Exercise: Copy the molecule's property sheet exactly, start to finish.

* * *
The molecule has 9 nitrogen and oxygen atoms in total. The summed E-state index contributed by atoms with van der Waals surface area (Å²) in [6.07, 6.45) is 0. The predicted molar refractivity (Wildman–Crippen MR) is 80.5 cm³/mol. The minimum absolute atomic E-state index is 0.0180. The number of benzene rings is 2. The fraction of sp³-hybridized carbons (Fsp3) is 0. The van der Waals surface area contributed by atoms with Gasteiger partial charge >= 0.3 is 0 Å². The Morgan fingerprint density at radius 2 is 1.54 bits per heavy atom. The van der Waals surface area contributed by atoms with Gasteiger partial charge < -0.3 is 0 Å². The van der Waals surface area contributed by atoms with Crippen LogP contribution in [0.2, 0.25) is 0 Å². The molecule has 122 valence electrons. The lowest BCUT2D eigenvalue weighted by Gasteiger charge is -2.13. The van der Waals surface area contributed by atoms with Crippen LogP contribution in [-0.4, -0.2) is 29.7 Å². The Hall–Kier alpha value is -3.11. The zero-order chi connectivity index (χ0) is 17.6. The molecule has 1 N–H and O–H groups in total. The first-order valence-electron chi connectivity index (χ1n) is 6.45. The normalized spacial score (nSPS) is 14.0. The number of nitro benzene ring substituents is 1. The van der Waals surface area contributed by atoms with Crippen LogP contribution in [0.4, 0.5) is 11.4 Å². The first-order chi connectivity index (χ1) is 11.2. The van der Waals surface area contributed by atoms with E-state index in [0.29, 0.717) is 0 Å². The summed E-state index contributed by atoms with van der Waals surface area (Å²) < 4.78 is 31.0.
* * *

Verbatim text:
The molecule has 9 nitrogen and oxygen atoms in total. The summed E-state index contributed by atoms with van der Waals surface area (Å²) in [6.07, 6.45) is 0. The predicted molar refractivity (Wildman–Crippen MR) is 80.5 cm³/mol. The minimum absolute atomic E-state index is 0.0180. The number of benzene rings is 2. The fraction of sp³-hybridized carbons (Fsp3) is 0. The van der Waals surface area contributed by atoms with Gasteiger partial charge >= 0.3 is 0 Å². The Morgan fingerprint density at radius 2 is 1.54 bits per heavy atom. The van der Waals surface area contributed by atoms with Gasteiger partial charge < -0.3 is 0 Å². The van der Waals surface area contributed by atoms with Crippen LogP contribution in [0.2, 0.25) is 0 Å². The molecule has 122 valence electrons. The lowest BCUT2D eigenvalue weighted by Gasteiger charge is -2.13. The van der Waals surface area contributed by atoms with Crippen LogP contribution in [-0.4, -0.2) is 29.7 Å². The Hall–Kier alpha value is -3.11. The zero-order chi connectivity index (χ0) is 17.6. The molecule has 1 N–H and O–H groups in total. The first-order valence-electron chi connectivity index (χ1n) is 6.45. The normalized spacial score (nSPS) is 14.0. The number of nitro benzene ring substituents is 1. The van der Waals surface area contributed by atoms with Crippen LogP contribution in [0.4, 0.5) is 11.4 Å². The first-order chi connectivity index (χ1) is 11.2. The van der Waals surface area contributed by atoms with E-state index in [0.29, 0.717) is 0 Å². The summed E-state index contributed by atoms with van der Waals surface area (Å²) < 4.78 is 31.0.